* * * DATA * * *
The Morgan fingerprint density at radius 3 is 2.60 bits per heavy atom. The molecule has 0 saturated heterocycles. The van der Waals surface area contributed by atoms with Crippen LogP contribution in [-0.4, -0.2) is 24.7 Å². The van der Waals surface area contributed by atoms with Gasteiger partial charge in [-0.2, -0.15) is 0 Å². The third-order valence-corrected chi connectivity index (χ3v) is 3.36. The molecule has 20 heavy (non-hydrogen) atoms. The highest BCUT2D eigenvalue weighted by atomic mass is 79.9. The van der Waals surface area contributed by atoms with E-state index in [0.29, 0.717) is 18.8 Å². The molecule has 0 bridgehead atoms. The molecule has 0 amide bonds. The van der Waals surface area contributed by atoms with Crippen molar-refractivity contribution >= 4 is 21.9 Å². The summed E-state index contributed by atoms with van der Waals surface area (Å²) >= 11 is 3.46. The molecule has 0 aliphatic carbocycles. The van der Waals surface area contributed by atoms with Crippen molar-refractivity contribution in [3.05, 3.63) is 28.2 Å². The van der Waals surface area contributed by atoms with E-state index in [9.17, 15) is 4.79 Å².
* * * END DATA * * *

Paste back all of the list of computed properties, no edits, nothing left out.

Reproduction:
The Morgan fingerprint density at radius 3 is 2.60 bits per heavy atom. The molecule has 0 saturated heterocycles. The van der Waals surface area contributed by atoms with Crippen LogP contribution in [-0.4, -0.2) is 24.7 Å². The van der Waals surface area contributed by atoms with Gasteiger partial charge in [-0.2, -0.15) is 0 Å². The third-order valence-corrected chi connectivity index (χ3v) is 3.36. The molecule has 20 heavy (non-hydrogen) atoms. The highest BCUT2D eigenvalue weighted by atomic mass is 79.9. The van der Waals surface area contributed by atoms with E-state index in [0.29, 0.717) is 18.8 Å². The molecule has 0 bridgehead atoms. The molecule has 0 amide bonds. The van der Waals surface area contributed by atoms with Crippen molar-refractivity contribution >= 4 is 21.9 Å². The summed E-state index contributed by atoms with van der Waals surface area (Å²) >= 11 is 3.46. The molecule has 0 aliphatic carbocycles. The van der Waals surface area contributed by atoms with Crippen molar-refractivity contribution in [3.05, 3.63) is 28.2 Å². The van der Waals surface area contributed by atoms with E-state index in [9.17, 15) is 4.79 Å².